Wednesday, April 7, 2010

Recreational or Competitive Paintball?

I’d like to touch on tournament representation (and lack thereof) in some locals. Since I am most familiar with my local scene, I’ll start there, and probably won’t venture much further than there.

We are located on an island, for those of you who don’t know. Vancouver Island specifically. Approximately half the population is located at the southern tip of the island (Victoria, BC), and the other half is located on the rest of the island. TNT Paintball is on the southern tip, close to Victoria.

Representation in competitive paintball has been low in the southern region of the island for as long as I can remember. There is constant talk from competitive players on the subject. Why are there so few competitive players coming from the area of the island with the highest population density?

Here’s my take. First of all, the majority of competitive paintball players didn’t start out playing competitive paintball. Just about all the competitive players I have met, played their first paintball game on a recreational (woodsball) facility. After a few outings of recreational play, they went on to discover competitive play. I believe this is common almost everywhere in the paintball world.

Of those who try competitive play, some like it and stick with it. Others try it, find out it’s not their thing, and either quit paintball altogether or go back to recreational play.

Does it sound like I’m getting off track? Just bear with me a moment. On the southern part of the island, around the Victoria Island, we’ve had several decent commercial recreational facilities for quite a number of years. We’ve had one commercial recreational field since very close to the beginning of paintball. There are ample places for the recreational player to play. On the rest of the island, there are fewer commercial recreational facilities and those that have been available were not at the same level as their south island counterparts.

Around Victoria, players have the ability to go to several commercial recreational fields and be relatively assured of being entertained and having fun. Many of those that have “graduated” to competitive play, have returned to recreational play after finding out that competitive play is not all that they thought it would be. The recreational fields are still available to them and they can return to them at any time, and continue having fun playing paintball at those fields. There are options for the paintball player that wants to continue playing paintball past his/her Newbie stage.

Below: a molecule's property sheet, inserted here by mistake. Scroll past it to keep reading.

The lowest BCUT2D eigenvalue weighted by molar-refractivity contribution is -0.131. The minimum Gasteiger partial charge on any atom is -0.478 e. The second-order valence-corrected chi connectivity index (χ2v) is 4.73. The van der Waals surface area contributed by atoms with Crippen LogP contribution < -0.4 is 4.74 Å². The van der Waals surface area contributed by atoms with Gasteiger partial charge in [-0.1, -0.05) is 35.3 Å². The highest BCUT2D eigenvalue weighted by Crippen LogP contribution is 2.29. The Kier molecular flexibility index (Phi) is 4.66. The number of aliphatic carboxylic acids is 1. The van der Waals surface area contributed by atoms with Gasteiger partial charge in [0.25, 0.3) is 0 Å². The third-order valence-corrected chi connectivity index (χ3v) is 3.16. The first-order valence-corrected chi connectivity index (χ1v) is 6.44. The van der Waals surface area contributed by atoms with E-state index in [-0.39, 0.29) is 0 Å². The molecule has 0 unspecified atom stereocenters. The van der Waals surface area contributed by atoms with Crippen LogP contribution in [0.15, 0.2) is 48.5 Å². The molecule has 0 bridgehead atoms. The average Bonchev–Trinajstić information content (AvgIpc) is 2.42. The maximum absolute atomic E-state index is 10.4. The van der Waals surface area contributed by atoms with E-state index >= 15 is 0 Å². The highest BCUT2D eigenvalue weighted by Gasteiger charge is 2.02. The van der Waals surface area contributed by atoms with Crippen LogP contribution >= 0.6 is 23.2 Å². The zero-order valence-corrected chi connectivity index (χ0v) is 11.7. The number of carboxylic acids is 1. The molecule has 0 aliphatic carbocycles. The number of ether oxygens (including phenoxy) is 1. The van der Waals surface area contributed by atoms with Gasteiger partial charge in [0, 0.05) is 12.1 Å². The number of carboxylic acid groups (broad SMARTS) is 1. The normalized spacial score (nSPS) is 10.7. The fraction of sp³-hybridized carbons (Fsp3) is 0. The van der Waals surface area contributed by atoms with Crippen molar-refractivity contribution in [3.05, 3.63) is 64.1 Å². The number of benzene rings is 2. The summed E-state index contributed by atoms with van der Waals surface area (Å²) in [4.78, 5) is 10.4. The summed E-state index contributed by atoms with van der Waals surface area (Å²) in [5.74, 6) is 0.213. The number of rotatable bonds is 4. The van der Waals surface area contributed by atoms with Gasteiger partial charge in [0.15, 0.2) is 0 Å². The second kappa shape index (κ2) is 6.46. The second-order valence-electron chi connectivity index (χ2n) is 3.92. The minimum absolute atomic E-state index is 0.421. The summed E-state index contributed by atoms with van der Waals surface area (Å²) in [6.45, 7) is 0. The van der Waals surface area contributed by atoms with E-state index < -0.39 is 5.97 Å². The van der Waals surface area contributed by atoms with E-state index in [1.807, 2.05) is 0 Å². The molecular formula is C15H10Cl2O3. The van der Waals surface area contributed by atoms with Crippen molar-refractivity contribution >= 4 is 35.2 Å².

North of Victoria, there are less options. There are still options, but they aren’t quite as good (sorry if I’m hurting anyone’s feelings here). Once a player “graduates” to competitive play, returning back to sub-par recreational play just doesn’t seem that inviting. So players in that region are more likely to stick with competitive paintball and hence the makeup of the competitive scene is somewhat skewed. There are more competitive players from the less populated area than there are players from the more populated area, by quite a margin. The reason being, in my opinion, is the difference in paintball choices for the population.

That is why the lower part of the island probably has close to ten times as many people playing recreational paintball on any given day than the northern region, yet less than half of the competitive players hail from that same population base. The players choose to play recreational paintball rather than competitive paintball because, quite frankly, they get more bang for their entertainment dollar at the recreational fields.


  1. Hmmm, it sounds like you should expand up north! =)

  2. If I had more desire to have more work I would certainly do that. There is potential for a good recreational field to be successful and expand the paintball player market in that area.

    Unfortunately, the people that have operated in the area for the past 20 or so years, have the, "I want to make paintball as cheap as possible so everyone can afford to play" attitude. Unfortunately, this has provided the general public with places to play that are not desireable to play at, and the market is very flat.

    But I don't want to work that hard and I don't want to have to deal with multiple facilities and all the management problems that go along with that. Yeah, I'm selfish. If I were to want to start a new business, it most likely woudn't be a paintball business. I love paintball, but the potential to be really well rewarded (financially) just isn't there in most areas.

  3. I am studying Business at jcu and have to do a hypothetical business organisational structure assignment. My hypothetical business happens to be a paintball business and I came upon this blog. What is the organisational structure of TNT? How do you staff a paintball company?
    Cheers and thank-you for your time.

  4. Anonymous. You can wmail me through the TNT website ( I'm heading out of town for a week though, so not sure if I will be seing emails for a while.